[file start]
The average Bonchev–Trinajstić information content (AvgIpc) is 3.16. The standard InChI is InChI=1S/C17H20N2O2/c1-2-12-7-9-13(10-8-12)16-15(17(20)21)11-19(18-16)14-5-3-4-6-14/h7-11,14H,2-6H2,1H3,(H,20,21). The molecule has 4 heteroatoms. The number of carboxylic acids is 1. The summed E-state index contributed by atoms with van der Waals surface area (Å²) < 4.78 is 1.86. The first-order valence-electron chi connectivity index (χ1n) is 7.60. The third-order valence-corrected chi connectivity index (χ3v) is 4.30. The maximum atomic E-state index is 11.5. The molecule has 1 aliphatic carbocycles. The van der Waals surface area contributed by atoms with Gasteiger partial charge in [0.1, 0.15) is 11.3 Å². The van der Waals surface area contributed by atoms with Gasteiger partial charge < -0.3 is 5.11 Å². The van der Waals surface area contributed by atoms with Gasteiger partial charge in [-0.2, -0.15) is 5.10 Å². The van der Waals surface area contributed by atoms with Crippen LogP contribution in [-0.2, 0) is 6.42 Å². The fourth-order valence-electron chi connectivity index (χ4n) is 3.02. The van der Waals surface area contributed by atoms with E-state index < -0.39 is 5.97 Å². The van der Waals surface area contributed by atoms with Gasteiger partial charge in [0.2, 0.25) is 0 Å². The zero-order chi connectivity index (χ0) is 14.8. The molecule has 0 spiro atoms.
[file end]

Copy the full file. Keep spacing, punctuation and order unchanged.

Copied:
The average Bonchev–Trinajstić information content (AvgIpc) is 3.16. The standard InChI is InChI=1S/C17H20N2O2/c1-2-12-7-9-13(10-8-12)16-15(17(20)21)11-19(18-16)14-5-3-4-6-14/h7-11,14H,2-6H2,1H3,(H,20,21). The molecule has 4 heteroatoms. The number of carboxylic acids is 1. The summed E-state index contributed by atoms with van der Waals surface area (Å²) < 4.78 is 1.86. The first-order valence-electron chi connectivity index (χ1n) is 7.60. The third-order valence-corrected chi connectivity index (χ3v) is 4.30. The maximum atomic E-state index is 11.5. The molecule has 1 aliphatic carbocycles. The van der Waals surface area contributed by atoms with Gasteiger partial charge in [0.1, 0.15) is 11.3 Å². The van der Waals surface area contributed by atoms with Gasteiger partial charge < -0.3 is 5.11 Å². The van der Waals surface area contributed by atoms with Gasteiger partial charge in [-0.2, -0.15) is 5.10 Å². The van der Waals surface area contributed by atoms with Crippen LogP contribution in [-0.2, 0) is 6.42 Å². The fourth-order valence-electron chi connectivity index (χ4n) is 3.02. The van der Waals surface area contributed by atoms with E-state index < -0.39 is 5.97 Å². The van der Waals surface area contributed by atoms with Gasteiger partial charge in [0.2, 0.25) is 0 Å². The zero-order chi connectivity index (χ0) is 14.8. The molecule has 0 spiro atoms.